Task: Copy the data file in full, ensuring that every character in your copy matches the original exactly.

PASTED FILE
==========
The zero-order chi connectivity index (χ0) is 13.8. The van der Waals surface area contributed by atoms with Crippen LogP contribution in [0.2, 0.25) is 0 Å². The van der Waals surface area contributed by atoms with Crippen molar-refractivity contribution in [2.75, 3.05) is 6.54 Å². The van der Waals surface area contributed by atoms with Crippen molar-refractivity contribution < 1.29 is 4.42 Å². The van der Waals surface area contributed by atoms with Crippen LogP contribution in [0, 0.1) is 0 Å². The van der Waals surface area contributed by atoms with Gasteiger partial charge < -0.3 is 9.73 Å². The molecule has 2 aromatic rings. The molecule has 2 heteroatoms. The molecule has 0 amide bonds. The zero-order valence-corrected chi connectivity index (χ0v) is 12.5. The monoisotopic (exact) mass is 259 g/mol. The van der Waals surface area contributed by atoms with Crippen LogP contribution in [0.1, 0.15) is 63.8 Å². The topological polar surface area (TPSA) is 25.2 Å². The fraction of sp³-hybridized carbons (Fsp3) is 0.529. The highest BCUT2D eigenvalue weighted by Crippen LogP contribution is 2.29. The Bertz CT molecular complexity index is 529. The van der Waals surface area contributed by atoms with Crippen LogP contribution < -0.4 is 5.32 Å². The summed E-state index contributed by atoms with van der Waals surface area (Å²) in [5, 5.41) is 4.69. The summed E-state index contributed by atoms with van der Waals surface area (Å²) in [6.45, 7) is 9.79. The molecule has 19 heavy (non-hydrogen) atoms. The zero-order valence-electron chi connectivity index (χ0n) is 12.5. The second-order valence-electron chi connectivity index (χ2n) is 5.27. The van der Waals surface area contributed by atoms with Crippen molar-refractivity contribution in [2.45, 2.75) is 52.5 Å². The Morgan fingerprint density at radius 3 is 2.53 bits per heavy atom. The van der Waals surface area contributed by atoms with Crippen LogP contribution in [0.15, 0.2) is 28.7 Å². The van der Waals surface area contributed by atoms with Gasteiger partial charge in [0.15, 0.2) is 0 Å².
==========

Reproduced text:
The zero-order chi connectivity index (χ0) is 13.8. The van der Waals surface area contributed by atoms with Crippen LogP contribution in [0.2, 0.25) is 0 Å². The van der Waals surface area contributed by atoms with Crippen molar-refractivity contribution in [2.75, 3.05) is 6.54 Å². The van der Waals surface area contributed by atoms with Crippen molar-refractivity contribution < 1.29 is 4.42 Å². The van der Waals surface area contributed by atoms with Crippen LogP contribution in [0, 0.1) is 0 Å². The van der Waals surface area contributed by atoms with Gasteiger partial charge < -0.3 is 9.73 Å². The molecule has 2 aromatic rings. The molecule has 2 heteroatoms. The molecule has 0 amide bonds. The zero-order valence-corrected chi connectivity index (χ0v) is 12.5. The monoisotopic (exact) mass is 259 g/mol. The van der Waals surface area contributed by atoms with Crippen LogP contribution in [0.1, 0.15) is 63.8 Å². The topological polar surface area (TPSA) is 25.2 Å². The fraction of sp³-hybridized carbons (Fsp3) is 0.529. The highest BCUT2D eigenvalue weighted by Crippen LogP contribution is 2.29. The Bertz CT molecular complexity index is 529. The van der Waals surface area contributed by atoms with Crippen LogP contribution < -0.4 is 5.32 Å². The summed E-state index contributed by atoms with van der Waals surface area (Å²) in [5, 5.41) is 4.69. The summed E-state index contributed by atoms with van der Waals surface area (Å²) in [6.45, 7) is 9.79. The molecule has 19 heavy (non-hydrogen) atoms. The zero-order valence-electron chi connectivity index (χ0n) is 12.5. The second-order valence-electron chi connectivity index (χ2n) is 5.27. The van der Waals surface area contributed by atoms with Crippen molar-refractivity contribution in [2.45, 2.75) is 52.5 Å². The Morgan fingerprint density at radius 3 is 2.53 bits per heavy atom. The van der Waals surface area contributed by atoms with Crippen LogP contribution in [0.15, 0.2) is 28.7 Å². The van der Waals surface area contributed by atoms with Gasteiger partial charge in [0.15, 0.2) is 0 Å².